Predators are said to 'switch' from one prey to another when predator diet proportion of each type changes more rapidly than the relative abundance of that type in the environment. Eating more of something when it becomes abundant does NOT imply switching, but rather just more frequent encounters with that type; the predator is said to switch if it takes disproportionately more of the thing as it becomes more abundant.
Three mechanisms that can lead to switching patterns in diet composition and prey mortality are represented in Ecosim:
In the third of these approaches, the Ecosim rate of effective search aij for predator type j on prey type i is modified at each simulation time step in relation to changes in abundance of all prey types, using a 'gravity model' approximation for the IFD allocation of predator foraging time among prey-specific foraging arenas. The equation used for this modification is
aij(t) = KijaijBi(t)Pj / Si'ai'jBi(t)Pj Eq. 55
Here, aij is the base rate of effective search calculated from Ecopath and vulnerability exchange parameters, Kij is a scaling constant that makes the time-specific aij(t) equal aij when all prey biomasses Bi are at Ecopath base values, and the 'switching power parameter' Pj is a user-supplied (empirical, to be estimated from field data or model fitting) power parameter representing how strongly the predator responds to changes in prey availability (switching power parameter on the Group info form). In particular:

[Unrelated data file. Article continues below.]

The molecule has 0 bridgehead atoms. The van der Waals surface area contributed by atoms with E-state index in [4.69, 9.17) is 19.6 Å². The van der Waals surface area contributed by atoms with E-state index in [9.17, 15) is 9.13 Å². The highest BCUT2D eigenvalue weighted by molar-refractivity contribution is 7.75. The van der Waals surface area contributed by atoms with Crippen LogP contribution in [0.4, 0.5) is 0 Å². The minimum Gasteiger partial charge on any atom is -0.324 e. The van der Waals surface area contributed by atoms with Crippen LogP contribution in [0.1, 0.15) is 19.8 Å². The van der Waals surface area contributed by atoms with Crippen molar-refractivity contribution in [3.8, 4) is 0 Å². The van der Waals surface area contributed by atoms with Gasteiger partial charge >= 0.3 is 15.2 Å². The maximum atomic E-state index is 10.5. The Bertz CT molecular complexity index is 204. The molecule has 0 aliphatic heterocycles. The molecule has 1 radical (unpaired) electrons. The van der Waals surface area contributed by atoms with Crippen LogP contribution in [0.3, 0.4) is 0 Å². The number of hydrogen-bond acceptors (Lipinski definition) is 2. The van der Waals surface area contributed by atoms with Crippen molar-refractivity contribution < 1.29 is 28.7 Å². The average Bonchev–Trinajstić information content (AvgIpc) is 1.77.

Pj = 0, no switching
Pj << 1,prey must become very rare before predator j stops searching for them
Pj >> 1, predator switches violently when any prey increases or decreases.
Pj is limited to the range [0,2]. While Eq. 55 is derived by pretending that predators must allocate time among mutually exclusive foraging arenas for each of their prey types (a typically unrealistic assumption), it can still be used (with Pj <<1 values) to represent more general ideas about why and how predators switch among prey, e.g. formation and loss of search images for finding them.
Impact of setting a positive switching power parameter can be exemplified based on migratory striped bass. In this example switching results in much more variable for the predator ? which simulation is the more appropriate can only be determined from empirical information (Figure 3.11).
With switching (power parameter = 2)
Figure 3.11. Effect of allowing switching for migratory striped bass (Chesapeake Bay model, Christensen et al., MS).